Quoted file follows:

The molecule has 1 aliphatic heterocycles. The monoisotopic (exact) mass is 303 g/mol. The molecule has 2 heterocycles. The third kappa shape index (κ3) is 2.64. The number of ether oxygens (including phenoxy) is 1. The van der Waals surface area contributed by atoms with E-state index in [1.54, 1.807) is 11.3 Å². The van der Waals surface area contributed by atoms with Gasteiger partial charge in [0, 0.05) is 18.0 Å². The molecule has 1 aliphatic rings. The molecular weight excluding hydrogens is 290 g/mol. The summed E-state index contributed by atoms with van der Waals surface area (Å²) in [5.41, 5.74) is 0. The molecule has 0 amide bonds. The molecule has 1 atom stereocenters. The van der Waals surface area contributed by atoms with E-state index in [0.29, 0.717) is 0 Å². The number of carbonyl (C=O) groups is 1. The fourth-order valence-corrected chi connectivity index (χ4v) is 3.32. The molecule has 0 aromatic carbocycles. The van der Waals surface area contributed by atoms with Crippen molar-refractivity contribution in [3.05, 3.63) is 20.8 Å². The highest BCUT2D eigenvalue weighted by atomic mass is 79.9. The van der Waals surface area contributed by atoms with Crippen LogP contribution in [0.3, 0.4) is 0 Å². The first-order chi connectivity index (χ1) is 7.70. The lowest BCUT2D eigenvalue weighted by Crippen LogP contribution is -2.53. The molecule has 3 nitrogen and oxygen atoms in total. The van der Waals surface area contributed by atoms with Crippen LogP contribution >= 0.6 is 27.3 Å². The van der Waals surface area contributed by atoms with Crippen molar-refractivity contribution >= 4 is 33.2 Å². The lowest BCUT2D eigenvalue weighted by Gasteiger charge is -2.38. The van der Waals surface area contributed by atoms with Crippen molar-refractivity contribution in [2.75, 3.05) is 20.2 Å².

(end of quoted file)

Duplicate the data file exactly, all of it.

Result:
The molecule has 1 aliphatic heterocycles. The monoisotopic (exact) mass is 303 g/mol. The molecule has 2 heterocycles. The third kappa shape index (κ3) is 2.64. The number of ether oxygens (including phenoxy) is 1. The van der Waals surface area contributed by atoms with E-state index in [1.54, 1.807) is 11.3 Å². The van der Waals surface area contributed by atoms with Gasteiger partial charge in [0, 0.05) is 18.0 Å². The molecule has 1 aliphatic rings. The molecular weight excluding hydrogens is 290 g/mol. The summed E-state index contributed by atoms with van der Waals surface area (Å²) in [5.41, 5.74) is 0. The molecule has 0 amide bonds. The molecule has 1 atom stereocenters. The van der Waals surface area contributed by atoms with E-state index in [0.29, 0.717) is 0 Å². The number of carbonyl (C=O) groups is 1. The fourth-order valence-corrected chi connectivity index (χ4v) is 3.32. The molecule has 0 aromatic carbocycles. The van der Waals surface area contributed by atoms with Crippen molar-refractivity contribution in [3.05, 3.63) is 20.8 Å². The highest BCUT2D eigenvalue weighted by atomic mass is 79.9. The van der Waals surface area contributed by atoms with Crippen LogP contribution in [0.3, 0.4) is 0 Å². The first-order chi connectivity index (χ1) is 7.70. The lowest BCUT2D eigenvalue weighted by Crippen LogP contribution is -2.53. The molecule has 3 nitrogen and oxygen atoms in total. The van der Waals surface area contributed by atoms with Crippen LogP contribution >= 0.6 is 27.3 Å². The van der Waals surface area contributed by atoms with Crippen molar-refractivity contribution >= 4 is 33.2 Å². The lowest BCUT2D eigenvalue weighted by Gasteiger charge is -2.38. The van der Waals surface area contributed by atoms with Crippen molar-refractivity contribution in [2.75, 3.05) is 20.2 Å².